Everyone knows the woods of Allegan are a local hotspot of nature and wildlife.
Michiganders all over agree these lush forests are the ideal haven for hiking, bird watching, hunting and… practicing alchemy? OK, so maybe that last part seems a little out there, but not for Joel Potrykus and his crew. These brave local filmmakers used this location for their most recent project, The Alchemist Cookbook.
Check out these indie film events in September, including a Frank Zappa doc, Saugatuck Short Film Competition, Overcomer Film Series.
Clueless, Fast Times at Ridgemont High, National Lampoon’s European Vacation, Look Who’s Talking — Amy Heckerling’s portfolio is beyond impressive. These are films that embedded themselves into American culture instantly, whose cult followings have only grown over the decades. And now their creator is coming to GR.
Just six or seven years ago, Grand Rapids filmmaker Daniel Falicki was not in a good spot.
Recently divorced and unemployed, Falicki was going through what he now refers to as an “early midlife crisis.” Then, a neighbor in his apartment complex one day asked Falicki if he could shoot wedding videos. Falicki figured he’d give it a shot, and soon discovered a special knack for film. Before he knew it, he was making commercials.
“It was actually a blessing in disguise,” Falicki said. “They pretty much paid me to learn.”
Grand Rapids Feminist Film Festival organizers are gearing up for the 2016 event and accepting submissions until July 15; The Midnight Movies Series returns to Celebration Cinema with your favorite cult classics.
Grand Rapids filmmaker Joel Potrykus is on a roll. His project Buzzard premiered at the 2014 SXSW Film Festival, was picked up by Oscilloscope Laboratories and made a hell of a run through the festival circuit, wowing audiences and critics.
Last year, Buzzard saw a national limited release, garnering even more acclaim. And 2016 is turning out to be a hell of a year for Potrykus as well.
It’s entirely understandable if one were to feel a sense of unease upon entering the apartment of Nicholas Hartman, film coordinator for the UICA.
Lit by wax candles and decked-out with animal skulls, crucifixes and occult memorabilia, it resembles the set of a Vincent Price movie that never was — a horror fan’s paradise.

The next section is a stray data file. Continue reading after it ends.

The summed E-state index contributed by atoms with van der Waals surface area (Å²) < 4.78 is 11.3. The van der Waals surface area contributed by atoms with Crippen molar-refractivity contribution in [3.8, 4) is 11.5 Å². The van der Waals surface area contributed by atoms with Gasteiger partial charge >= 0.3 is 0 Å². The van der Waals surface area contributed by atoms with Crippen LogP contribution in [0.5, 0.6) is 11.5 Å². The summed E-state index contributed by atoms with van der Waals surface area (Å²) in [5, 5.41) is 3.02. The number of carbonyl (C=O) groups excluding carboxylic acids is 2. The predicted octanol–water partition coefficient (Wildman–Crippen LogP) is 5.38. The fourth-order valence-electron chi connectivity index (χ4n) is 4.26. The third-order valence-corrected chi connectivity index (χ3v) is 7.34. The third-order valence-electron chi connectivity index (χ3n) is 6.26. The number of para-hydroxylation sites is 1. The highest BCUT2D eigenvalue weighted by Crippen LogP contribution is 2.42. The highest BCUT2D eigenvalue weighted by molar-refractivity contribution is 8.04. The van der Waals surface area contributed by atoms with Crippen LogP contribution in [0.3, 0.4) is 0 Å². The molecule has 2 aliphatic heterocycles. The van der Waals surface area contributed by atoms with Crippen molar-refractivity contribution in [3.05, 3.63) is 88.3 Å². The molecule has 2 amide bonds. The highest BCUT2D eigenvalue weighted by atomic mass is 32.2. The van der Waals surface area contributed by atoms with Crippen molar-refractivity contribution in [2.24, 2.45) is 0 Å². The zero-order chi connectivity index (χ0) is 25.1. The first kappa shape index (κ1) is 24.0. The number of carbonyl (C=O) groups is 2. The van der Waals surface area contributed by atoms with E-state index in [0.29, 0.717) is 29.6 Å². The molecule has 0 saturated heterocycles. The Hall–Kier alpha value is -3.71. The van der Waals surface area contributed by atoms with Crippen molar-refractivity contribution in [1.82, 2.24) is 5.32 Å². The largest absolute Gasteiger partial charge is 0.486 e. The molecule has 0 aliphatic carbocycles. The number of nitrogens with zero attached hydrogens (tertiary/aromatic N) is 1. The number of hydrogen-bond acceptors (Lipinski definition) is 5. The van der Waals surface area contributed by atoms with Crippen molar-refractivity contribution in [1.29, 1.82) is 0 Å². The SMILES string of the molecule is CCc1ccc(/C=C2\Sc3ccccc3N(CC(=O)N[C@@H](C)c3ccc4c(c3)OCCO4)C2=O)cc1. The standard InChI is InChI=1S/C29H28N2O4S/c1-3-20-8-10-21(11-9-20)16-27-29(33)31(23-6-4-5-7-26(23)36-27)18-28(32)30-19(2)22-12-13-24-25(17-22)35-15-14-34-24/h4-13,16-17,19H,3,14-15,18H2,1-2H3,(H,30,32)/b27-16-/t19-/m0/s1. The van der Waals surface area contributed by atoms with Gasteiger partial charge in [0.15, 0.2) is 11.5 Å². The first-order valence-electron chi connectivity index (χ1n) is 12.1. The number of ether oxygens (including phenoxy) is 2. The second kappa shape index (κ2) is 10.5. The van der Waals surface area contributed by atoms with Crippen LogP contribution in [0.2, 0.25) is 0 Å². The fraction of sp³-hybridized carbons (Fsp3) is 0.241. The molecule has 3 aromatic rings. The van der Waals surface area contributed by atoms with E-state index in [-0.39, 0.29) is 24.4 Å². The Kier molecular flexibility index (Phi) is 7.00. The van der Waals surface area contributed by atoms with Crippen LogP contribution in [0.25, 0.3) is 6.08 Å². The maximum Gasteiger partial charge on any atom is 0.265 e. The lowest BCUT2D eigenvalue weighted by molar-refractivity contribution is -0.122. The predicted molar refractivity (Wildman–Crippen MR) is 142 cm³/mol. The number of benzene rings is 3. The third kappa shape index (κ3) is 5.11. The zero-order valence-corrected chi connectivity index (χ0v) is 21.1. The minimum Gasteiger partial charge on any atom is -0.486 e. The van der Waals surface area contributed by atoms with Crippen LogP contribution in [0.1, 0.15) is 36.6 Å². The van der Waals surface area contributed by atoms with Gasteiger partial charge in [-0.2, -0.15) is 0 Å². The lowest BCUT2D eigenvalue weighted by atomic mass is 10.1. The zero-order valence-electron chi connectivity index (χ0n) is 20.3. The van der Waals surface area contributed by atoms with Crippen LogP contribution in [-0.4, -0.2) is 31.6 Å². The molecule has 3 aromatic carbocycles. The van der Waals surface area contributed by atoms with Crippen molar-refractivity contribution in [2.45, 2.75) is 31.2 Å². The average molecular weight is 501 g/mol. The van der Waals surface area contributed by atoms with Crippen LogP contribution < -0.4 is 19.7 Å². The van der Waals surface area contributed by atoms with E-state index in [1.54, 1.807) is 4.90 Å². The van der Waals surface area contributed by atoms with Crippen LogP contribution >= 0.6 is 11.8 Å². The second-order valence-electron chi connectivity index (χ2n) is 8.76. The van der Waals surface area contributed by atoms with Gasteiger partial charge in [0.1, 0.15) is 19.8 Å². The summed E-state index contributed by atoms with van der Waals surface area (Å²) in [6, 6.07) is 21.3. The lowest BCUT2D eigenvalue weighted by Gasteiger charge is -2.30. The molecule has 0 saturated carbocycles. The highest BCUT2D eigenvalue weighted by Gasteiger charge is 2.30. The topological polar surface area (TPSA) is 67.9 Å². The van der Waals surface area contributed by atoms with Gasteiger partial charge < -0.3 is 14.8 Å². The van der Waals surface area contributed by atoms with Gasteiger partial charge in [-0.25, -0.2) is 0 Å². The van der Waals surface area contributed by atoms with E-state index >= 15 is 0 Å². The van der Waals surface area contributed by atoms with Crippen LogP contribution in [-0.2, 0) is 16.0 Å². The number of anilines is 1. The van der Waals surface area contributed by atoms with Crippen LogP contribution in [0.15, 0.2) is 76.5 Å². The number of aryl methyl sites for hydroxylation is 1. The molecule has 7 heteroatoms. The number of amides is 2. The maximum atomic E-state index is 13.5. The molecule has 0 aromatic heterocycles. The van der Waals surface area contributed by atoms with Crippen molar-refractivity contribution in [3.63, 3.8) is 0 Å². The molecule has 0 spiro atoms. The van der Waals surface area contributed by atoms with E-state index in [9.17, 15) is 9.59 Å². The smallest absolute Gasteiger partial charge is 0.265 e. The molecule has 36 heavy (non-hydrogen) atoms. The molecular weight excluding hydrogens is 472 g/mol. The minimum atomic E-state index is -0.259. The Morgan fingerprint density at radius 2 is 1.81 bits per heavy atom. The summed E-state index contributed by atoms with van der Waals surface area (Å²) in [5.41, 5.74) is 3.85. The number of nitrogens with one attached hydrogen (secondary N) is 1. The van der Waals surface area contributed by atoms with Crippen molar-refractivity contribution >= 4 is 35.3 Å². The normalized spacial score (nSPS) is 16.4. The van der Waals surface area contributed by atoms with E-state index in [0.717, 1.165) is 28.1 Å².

“It’s my life, I love that stuff,” Hartman said. “When I was younger, every Saturday night my dad would come home with a box of pizza and a shitty horror movie.”
It only seems fitting that Hartman honor his father by shooting some good old fashioned Satanic-cult mayhem in GR for his upcoming short film Blood for Thy Master.
While it’s been 35 years since his death, Alfred Hitchcock is still the critics’ darling. If you browse any “greatest films in cinema history” list you’re bound to find Psycho and Vertigo peppered alongside others.
Terrence R. O’Haire, culinary coordinator for the Downtown Market, recognizes cinema’s ability to stir our taste buds and decided to partner up with the UICA to present the Big Screen Cuisine series. The series features a variety of foodie-approved films, including both aforementioned movies and a slew of others. Each movie is accompanied by a workshop, class or dinner exploring the films’ culinary creations.
When it comes to nationally-syndicated crime dramas there’s certainly no shortage of sexy, physically fit actors running around chasing bad guys and saving the day. CBS is trying to challenge that image with their new series The Inspectors, starring Kalamazoo-born actor Bret Green in the lead role of Preston Wainwright, a wheelchair-bound intern working for the United States Postal Inspection Service’s crime lab.
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